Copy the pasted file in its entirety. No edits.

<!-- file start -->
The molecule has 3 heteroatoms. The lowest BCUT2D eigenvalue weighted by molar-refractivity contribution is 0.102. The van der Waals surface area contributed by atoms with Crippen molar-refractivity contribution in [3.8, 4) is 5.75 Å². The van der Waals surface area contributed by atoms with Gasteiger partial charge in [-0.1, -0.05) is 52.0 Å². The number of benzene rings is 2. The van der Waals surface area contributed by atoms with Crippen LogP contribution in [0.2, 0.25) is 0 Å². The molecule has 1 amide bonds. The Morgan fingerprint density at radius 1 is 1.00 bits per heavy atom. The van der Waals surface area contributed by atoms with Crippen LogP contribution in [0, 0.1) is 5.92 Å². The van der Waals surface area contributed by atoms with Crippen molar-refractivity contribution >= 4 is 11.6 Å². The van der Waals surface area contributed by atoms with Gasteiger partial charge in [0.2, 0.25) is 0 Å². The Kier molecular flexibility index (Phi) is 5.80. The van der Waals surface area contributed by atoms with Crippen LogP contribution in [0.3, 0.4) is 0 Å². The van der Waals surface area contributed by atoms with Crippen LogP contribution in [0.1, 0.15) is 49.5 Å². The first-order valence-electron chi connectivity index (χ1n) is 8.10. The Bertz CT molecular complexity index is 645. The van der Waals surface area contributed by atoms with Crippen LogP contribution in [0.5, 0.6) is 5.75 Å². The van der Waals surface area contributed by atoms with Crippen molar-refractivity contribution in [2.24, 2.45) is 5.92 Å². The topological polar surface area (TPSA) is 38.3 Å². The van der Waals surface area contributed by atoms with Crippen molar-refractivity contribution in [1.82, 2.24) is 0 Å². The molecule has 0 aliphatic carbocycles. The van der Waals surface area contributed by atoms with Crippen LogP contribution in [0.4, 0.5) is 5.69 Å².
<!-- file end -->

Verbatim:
The molecule has 3 heteroatoms. The lowest BCUT2D eigenvalue weighted by molar-refractivity contribution is 0.102. The van der Waals surface area contributed by atoms with Crippen molar-refractivity contribution in [3.8, 4) is 5.75 Å². The van der Waals surface area contributed by atoms with Gasteiger partial charge in [-0.1, -0.05) is 52.0 Å². The number of benzene rings is 2. The van der Waals surface area contributed by atoms with Crippen LogP contribution in [0.2, 0.25) is 0 Å². The molecule has 1 amide bonds. The Morgan fingerprint density at radius 1 is 1.00 bits per heavy atom. The van der Waals surface area contributed by atoms with Crippen LogP contribution in [0, 0.1) is 5.92 Å². The van der Waals surface area contributed by atoms with Crippen molar-refractivity contribution >= 4 is 11.6 Å². The van der Waals surface area contributed by atoms with Gasteiger partial charge in [0.2, 0.25) is 0 Å². The Kier molecular flexibility index (Phi) is 5.80. The van der Waals surface area contributed by atoms with Crippen LogP contribution in [0.3, 0.4) is 0 Å². The van der Waals surface area contributed by atoms with Crippen LogP contribution in [0.1, 0.15) is 49.5 Å². The first-order valence-electron chi connectivity index (χ1n) is 8.10. The Bertz CT molecular complexity index is 645. The van der Waals surface area contributed by atoms with Crippen LogP contribution in [0.5, 0.6) is 5.75 Å². The van der Waals surface area contributed by atoms with Crippen molar-refractivity contribution in [2.24, 2.45) is 5.92 Å². The topological polar surface area (TPSA) is 38.3 Å². The van der Waals surface area contributed by atoms with Crippen molar-refractivity contribution in [1.82, 2.24) is 0 Å². The molecule has 0 aliphatic carbocycles. The van der Waals surface area contributed by atoms with Crippen LogP contribution in [0.4, 0.5) is 5.69 Å².